US6110121A (en) * 1999-01-25 2000-08-29 Lenker; Jay Alan Method and apparatus for obtaining improved resolution from intraluminal ultrasound
US6149596A (en) * 1998-11-05 2000-11-21 Bancroft; Michael R. Ultrasonic catheter apparatus and method
US6200269B1 (en) * 1998-05-28 2001-03-13 Diasonics, Ultrasound, Inc. Forward-scanning ultrasound catheter probe
WO2001049183A1 (en) * 2000-01-03 2001-07-12 Johns Hopkins University Intraoperative microsurgical ultrasonic device and methods
US20020042565A1 (en) * 1999-08-05 2002-04-11 Cooper Joel D. Conduits for maintaining openings in tissue
US20020107447A1 (en) * 1999-07-20 2002-08-08 Scimed Life Systems, Inc. Imaging catheter and methods of use for ultrasound-guided ablation
US20020111620A1 (en) * 2001-02-14 2002-08-15 Broncus Technologies, Inc. Devices and methods for maintaining collateral channels in tissue
US6454716B1 (en) * 2000-05-23 2002-09-24 P.M.G. Medica Ltd. System and method for detection of fetal heartbeat
US20020138074A1 (en) * 1999-08-05 2002-09-26 Thomas Keast Devices for applying energy to tissue
US6592526B1 (en) 1999-01-25 2003-07-15 Jay Alan Lenker Resolution ultrasound devices for imaging and treatment of body lumens
WO2003057018A1 (en) * 2001-12-21 2003-07-17 Advanced Cardiovascular Systems, Inc. System and methods for imaging within a body lumen
US20030229286A1 (en) * 1999-01-25 2003-12-11 Lenker Jay A. Resolution optical and ultrasound devices for imaging and treatment of body lumens
US6679845B2 (en) * 2000-08-30 2004-01-20 The Penn State Research Foundation High frequency synthetic ultrasound array incorporating an actuator
US6712812B2 (en) 1999-08-05 2004-03-30 Broncus Technologies, Inc. Devices for creating collateral channels
US6749606B2 (en) 1999-08-05 2004-06-15 Thomas Keast Devices for creating collateral channels
US20040122319A1 (en) * 2002-10-10 2004-06-24 Mehi James I. High frequency, high frame-rate ultrasound imaging system
US20050056292A1 (en) * 1999-08-05 2005-03-17 Cooper Joel D. Devices for maintaining patency of surgically created channels in tissue
US20050137712A1 (en) * 2002-04-19 2005-06-23 Michael Biggs Devices for maintaining surgically created openings
US20060029927A1 (en) * 1999-06-23 2006-02-09 Johnson Peter C Method for quantitative analysis of blood vessel structure
US20060116749A1 (en) * 2003-07-18 2006-06-01 Broncus Technologies, Inc. Devices for maintaining patency of surgically created channels in tissue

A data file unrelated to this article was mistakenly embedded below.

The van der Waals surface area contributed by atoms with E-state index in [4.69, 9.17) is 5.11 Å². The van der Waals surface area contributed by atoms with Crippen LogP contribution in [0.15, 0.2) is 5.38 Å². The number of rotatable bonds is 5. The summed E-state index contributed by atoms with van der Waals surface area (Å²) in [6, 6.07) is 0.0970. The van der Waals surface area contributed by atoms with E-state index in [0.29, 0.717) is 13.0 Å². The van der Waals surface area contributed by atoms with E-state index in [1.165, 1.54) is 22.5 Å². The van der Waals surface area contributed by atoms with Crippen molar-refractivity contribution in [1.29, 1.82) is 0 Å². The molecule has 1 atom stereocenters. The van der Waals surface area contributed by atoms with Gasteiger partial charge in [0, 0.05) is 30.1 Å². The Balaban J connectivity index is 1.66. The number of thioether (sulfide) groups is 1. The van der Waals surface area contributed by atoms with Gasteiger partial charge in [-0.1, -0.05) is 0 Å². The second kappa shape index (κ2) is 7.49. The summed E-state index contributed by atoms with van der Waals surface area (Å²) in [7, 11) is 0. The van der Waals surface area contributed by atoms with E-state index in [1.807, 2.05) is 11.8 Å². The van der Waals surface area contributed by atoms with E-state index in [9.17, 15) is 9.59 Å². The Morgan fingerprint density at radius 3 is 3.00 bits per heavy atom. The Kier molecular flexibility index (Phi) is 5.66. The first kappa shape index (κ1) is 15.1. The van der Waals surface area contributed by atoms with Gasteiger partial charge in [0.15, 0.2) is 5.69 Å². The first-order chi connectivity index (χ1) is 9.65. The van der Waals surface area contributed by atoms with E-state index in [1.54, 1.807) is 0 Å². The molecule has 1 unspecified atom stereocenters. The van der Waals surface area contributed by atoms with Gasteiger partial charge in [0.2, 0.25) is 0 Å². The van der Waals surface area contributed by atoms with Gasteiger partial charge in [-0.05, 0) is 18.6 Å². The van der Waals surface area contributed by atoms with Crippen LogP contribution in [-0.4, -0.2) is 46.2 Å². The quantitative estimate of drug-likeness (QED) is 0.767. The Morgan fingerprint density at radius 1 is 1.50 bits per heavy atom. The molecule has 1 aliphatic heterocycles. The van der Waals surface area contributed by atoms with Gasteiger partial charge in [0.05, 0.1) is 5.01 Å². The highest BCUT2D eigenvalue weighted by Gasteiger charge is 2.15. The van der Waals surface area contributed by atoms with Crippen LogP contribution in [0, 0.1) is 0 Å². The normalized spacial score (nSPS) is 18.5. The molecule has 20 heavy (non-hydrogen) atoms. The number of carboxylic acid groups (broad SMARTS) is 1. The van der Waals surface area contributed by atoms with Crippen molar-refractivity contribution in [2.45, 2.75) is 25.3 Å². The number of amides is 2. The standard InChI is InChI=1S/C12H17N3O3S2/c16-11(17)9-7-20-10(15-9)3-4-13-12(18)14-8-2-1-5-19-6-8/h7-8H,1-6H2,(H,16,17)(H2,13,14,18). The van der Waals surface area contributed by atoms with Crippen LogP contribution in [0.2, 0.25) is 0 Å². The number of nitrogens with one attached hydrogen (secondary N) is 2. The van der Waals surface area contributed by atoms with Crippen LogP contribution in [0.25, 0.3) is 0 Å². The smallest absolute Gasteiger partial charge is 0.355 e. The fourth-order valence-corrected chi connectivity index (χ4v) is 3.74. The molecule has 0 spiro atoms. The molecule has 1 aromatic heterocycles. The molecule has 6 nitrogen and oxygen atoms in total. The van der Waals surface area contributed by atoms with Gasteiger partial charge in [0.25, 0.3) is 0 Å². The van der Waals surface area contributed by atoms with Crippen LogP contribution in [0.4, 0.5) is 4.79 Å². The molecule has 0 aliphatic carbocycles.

US20070118035A1 (en) * 2005-11-22 2007-05-24 General Electric Company Catheter tip
US20070182287A1 (en) * 2004-04-20 2007-08-09 Marc Lukacs Arrayed Ultrasonic Transducer
US20080004528A1 (en) * 2006-01-25 2008-01-03 Fitzsimons Thomas P Ultrasound medical system and methods
WO2008046031A2 (en) 2006-10-12 2008-04-17 Innoscion Llc Image guided catheters and methods of use
US20080177183A1 (en) * 2007-01-19 2008-07-24 Brian Courtney Imaging probe with combined ultrasounds and optical means of imaging
US20080183080A1 (en) * 2006-10-12 2008-07-31 Innoscion, Llc Image guided catheter having deployable balloons and pericardial access procedure
US20090105597A1 (en) * 2006-10-12 2009-04-23 Innoscion, Llc Image guided catheter having remotely controlled surfaces-mounted and internal ultrasound transducers
US20090264768A1 (en) * 2007-01-19 2009-10-22 Brian Courtney Scanning mechanisms for imaging probe
US7708712B2 (en) 2001-09-04 2010-05-04 Broncus Technologies, Inc. Methods and devices for maintaining patency of surgically created channels in a body organ
US20100156244A1 (en) * 2008-09-18 2010-06-24 Marc Lukacs Methods for manufacturing ultrasound transducers and other components
US7901358B2 (en) 2005-11-02 2011-03-08 Visualsonics Inc. High frequency array ultrasound system
US8308682B2 (en) 2003-07-18 2012-11-13 Broncus Medical Inc. Devices for maintaining patency of surgically created channels in tissue
US8409167B2 (en) 2004-07-19 2013-04-02 Broncus Medical Inc Devices for delivering substances through an extra-anatomic opening created in an airway
US8709034B2 (en) 2011-05-13 2014-04-29 Broncus Medical Inc. Methods and devices for diagnosing, monitoring, or treating medical conditions through an opening through an airway wall
US9173047B2 (en) 2008-09-18 2015-10-27 Fujifilm Sonosite, Inc. Methods for manufacturing ultrasound transducers and other components
US9184369B2 (en) 2008-09-18 2015-11-10 Fujifilm Sonosite, Inc. Methods for manufacturing ultrasound transducers and other components
US9345532B2 (en) 2011-05-13 2016-05-24 Broncus Medical Inc. Methods and devices for ablation of tissue
US9855021B2 (en) 2006-10-12 2018-01-02 Perceptive Navigation, LLC Image guided catheters and methods of use

Families Citing this family (5)

* Cited by examiner, † Cited by third party
Publication number Priority date Publication date Assignee Title
US9655677B2 (en) 2010-05-12 2017-05-23 Shifamed Holdings, Llc Ablation catheters including a balloon and electrodes
US9717557B2 (en) 2008-11-11 2017-08-01 Apama Medical, Inc. Cardiac ablation catheters and methods of use thereof
US9333031B2 (en) 2013-04-08 2016-05-10 Apama Medical, Inc. Visualization inside an expandable medical device
US9795442B2 (en) 2008-11-11 2017-10-24 Shifamed Holdings, Llc Ablation catheters
CN103118620B (en) 2010-05-12 2015-09-23 施菲姆德控股有限责任公司 Low profile electrode assembly

Citations (11)

* Cited by examiner, † Cited by third party
Publication number Priority date Publication date Assignee Title